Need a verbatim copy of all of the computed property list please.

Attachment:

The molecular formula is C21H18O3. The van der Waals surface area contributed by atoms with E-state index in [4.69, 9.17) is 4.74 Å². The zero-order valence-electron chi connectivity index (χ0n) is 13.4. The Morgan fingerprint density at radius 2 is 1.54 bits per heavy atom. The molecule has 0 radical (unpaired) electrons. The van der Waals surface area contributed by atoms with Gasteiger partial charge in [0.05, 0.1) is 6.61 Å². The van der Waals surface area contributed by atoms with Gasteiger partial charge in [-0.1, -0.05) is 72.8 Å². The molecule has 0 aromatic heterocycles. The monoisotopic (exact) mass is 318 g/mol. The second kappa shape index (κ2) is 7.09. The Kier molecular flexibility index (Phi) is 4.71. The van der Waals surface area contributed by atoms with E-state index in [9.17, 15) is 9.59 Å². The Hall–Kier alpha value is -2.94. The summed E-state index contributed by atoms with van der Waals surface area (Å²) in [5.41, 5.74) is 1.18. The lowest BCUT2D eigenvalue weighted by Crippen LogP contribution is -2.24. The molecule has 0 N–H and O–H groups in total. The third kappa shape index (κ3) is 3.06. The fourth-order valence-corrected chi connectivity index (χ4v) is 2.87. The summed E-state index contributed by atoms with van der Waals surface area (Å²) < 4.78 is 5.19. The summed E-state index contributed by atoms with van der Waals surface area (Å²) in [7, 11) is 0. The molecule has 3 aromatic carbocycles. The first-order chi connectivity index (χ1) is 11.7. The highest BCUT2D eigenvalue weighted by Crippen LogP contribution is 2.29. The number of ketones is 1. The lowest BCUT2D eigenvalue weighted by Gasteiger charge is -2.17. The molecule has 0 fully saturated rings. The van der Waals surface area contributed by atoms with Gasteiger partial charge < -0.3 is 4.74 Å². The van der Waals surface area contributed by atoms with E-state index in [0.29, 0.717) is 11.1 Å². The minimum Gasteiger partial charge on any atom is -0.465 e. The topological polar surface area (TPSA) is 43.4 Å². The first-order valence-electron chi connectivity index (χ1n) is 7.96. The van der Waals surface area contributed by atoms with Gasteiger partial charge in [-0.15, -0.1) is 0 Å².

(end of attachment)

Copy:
The molecular formula is C21H18O3. The van der Waals surface area contributed by atoms with E-state index in [4.69, 9.17) is 4.74 Å². The zero-order valence-electron chi connectivity index (χ0n) is 13.4. The Morgan fingerprint density at radius 2 is 1.54 bits per heavy atom. The molecule has 0 radical (unpaired) electrons. The van der Waals surface area contributed by atoms with Gasteiger partial charge in [0.05, 0.1) is 6.61 Å². The van der Waals surface area contributed by atoms with Gasteiger partial charge in [-0.1, -0.05) is 72.8 Å². The molecule has 0 aromatic heterocycles. The monoisotopic (exact) mass is 318 g/mol. The second kappa shape index (κ2) is 7.09. The Kier molecular flexibility index (Phi) is 4.71. The van der Waals surface area contributed by atoms with E-state index in [9.17, 15) is 9.59 Å². The Hall–Kier alpha value is -2.94. The summed E-state index contributed by atoms with van der Waals surface area (Å²) in [5.41, 5.74) is 1.18. The lowest BCUT2D eigenvalue weighted by Crippen LogP contribution is -2.24. The molecule has 0 N–H and O–H groups in total. The third kappa shape index (κ3) is 3.06. The fourth-order valence-corrected chi connectivity index (χ4v) is 2.87. The summed E-state index contributed by atoms with van der Waals surface area (Å²) < 4.78 is 5.19. The summed E-state index contributed by atoms with van der Waals surface area (Å²) in [7, 11) is 0. The molecule has 3 aromatic carbocycles. The first-order chi connectivity index (χ1) is 11.7. The highest BCUT2D eigenvalue weighted by Crippen LogP contribution is 2.29. The number of ketones is 1. The lowest BCUT2D eigenvalue weighted by Gasteiger charge is -2.17. The molecule has 0 fully saturated rings. The van der Waals surface area contributed by atoms with Gasteiger partial charge < -0.3 is 4.74 Å². The van der Waals surface area contributed by atoms with E-state index in [0.29, 0.717) is 11.1 Å². The minimum Gasteiger partial charge on any atom is -0.465 e. The topological polar surface area (TPSA) is 43.4 Å². The first-order valence-electron chi connectivity index (χ1n) is 7.96. The van der Waals surface area contributed by atoms with Gasteiger partial charge in [-0.15, -0.1) is 0 Å².